Saturday, July 30, 2011

Mistakes can be gold--don't disregard them!

Skimming and scanning, searching and clicking-- diligence pays off. Even misinformation can be helpful. Why is it there? Two possiblities--it is an egregious, pointless error, or much better, it is a mixed up clue! Before dismissing what seems to be garbage, consider why it might be there. Sometimes it does take a few minutes to discover that, yes, someone is on the wrong track. But once in awhile gold is hidden in those mistakes. For example, I could find no clues whatsoever as to the maiden name of one of my ancestors. I knew her husband, Jacob Van Allen, had been married twice. All the children were from the elusive ( and unnamed at the point of my researching) female ancestor, Mariette Kimball.

I found a detailed family tree with another woman, Jane Pawling, listed as married to Jacob in 1802. I checked and double-checked with the census. It just couldn't be.  In the census record, Jane Pawling was listed as a second wife, mother of no children, married to Jacob in 1802 (yes the census provided all of that information).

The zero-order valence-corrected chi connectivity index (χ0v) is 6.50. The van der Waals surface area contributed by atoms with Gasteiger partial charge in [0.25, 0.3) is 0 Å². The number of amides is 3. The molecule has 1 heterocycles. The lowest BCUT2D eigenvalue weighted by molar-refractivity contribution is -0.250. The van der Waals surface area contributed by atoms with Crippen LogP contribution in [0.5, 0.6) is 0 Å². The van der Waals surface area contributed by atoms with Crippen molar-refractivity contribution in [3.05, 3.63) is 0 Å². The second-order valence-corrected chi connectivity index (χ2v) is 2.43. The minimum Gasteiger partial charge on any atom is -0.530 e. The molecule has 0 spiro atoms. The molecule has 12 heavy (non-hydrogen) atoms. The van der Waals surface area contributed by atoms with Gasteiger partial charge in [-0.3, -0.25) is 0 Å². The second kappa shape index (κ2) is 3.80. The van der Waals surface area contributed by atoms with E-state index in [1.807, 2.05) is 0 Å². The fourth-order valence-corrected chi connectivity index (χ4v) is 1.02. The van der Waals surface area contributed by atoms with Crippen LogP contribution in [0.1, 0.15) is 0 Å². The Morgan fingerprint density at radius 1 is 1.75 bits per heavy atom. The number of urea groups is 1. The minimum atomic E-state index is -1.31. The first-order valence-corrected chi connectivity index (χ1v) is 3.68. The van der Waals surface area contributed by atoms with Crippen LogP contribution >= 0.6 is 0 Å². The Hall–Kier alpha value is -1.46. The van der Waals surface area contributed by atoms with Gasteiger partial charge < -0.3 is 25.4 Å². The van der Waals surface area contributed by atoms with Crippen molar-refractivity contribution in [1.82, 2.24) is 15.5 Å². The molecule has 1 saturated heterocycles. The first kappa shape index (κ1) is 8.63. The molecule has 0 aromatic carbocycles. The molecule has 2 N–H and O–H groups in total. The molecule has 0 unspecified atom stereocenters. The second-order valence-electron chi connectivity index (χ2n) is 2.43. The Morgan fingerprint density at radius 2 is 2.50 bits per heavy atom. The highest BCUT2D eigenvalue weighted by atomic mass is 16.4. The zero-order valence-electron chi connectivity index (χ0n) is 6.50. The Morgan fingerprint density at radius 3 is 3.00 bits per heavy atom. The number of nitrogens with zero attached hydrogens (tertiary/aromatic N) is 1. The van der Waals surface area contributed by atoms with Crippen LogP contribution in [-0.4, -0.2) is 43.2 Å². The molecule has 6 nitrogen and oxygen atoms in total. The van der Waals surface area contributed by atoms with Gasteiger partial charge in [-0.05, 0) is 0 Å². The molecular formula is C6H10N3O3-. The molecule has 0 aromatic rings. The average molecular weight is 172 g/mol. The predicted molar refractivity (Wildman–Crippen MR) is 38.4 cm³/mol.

According to the mistaken family tree record, Mariette Kimball married Jacob in 1846. That was certainly not possible. Mariette had died by then. I knew Jane was the second wife. The researcher knew the names. They were absolutely correct, at least as far as being wives of Jacob. Painstaking work on my part after the find proved that Mariette was my ancestor, the first wife, not the second as listed by the mistaken researcher. Mariette was mother of all of the children. Jane was not mother to any of them.

The mistake was a great clue. It was probably of no particular interest to the researcher which wife was which. But it was everything to me--one more name that I could confirm as an ancestor. And I couldn't have found it otherwise.

This is my favorite example, but this type of error does happen quite a bit. So take care to absorb a bit of misinformation before dismissing it. It might be the clue you want, the clue that will take you to information for your family tree.

The record of the Van Allen family, with mainly excellent and correct information can be found at:

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